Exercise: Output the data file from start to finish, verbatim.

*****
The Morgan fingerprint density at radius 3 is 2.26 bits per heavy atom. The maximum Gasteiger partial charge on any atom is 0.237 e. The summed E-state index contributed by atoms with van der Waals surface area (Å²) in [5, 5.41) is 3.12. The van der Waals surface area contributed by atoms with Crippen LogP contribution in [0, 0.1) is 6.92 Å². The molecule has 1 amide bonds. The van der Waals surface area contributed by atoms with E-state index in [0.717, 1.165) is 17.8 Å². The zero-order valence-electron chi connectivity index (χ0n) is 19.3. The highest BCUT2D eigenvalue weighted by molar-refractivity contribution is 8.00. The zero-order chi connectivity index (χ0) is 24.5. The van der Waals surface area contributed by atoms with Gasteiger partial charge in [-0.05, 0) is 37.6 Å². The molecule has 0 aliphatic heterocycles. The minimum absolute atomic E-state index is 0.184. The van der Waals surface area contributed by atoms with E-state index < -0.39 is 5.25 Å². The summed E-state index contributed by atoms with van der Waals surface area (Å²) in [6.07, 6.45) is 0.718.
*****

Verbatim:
The Morgan fingerprint density at radius 3 is 2.26 bits per heavy atom. The maximum Gasteiger partial charge on any atom is 0.237 e. The summed E-state index contributed by atoms with van der Waals surface area (Å²) in [5, 5.41) is 3.12. The van der Waals surface area contributed by atoms with Crippen LogP contribution in [0, 0.1) is 6.92 Å². The molecule has 1 amide bonds. The van der Waals surface area contributed by atoms with E-state index in [0.717, 1.165) is 17.8 Å². The zero-order valence-electron chi connectivity index (χ0n) is 19.3. The highest BCUT2D eigenvalue weighted by molar-refractivity contribution is 8.00. The zero-order chi connectivity index (χ0) is 24.5. The van der Waals surface area contributed by atoms with Gasteiger partial charge in [-0.05, 0) is 37.6 Å². The molecule has 0 aliphatic heterocycles. The minimum absolute atomic E-state index is 0.184. The van der Waals surface area contributed by atoms with E-state index < -0.39 is 5.25 Å². The summed E-state index contributed by atoms with van der Waals surface area (Å²) in [6.07, 6.45) is 0.718.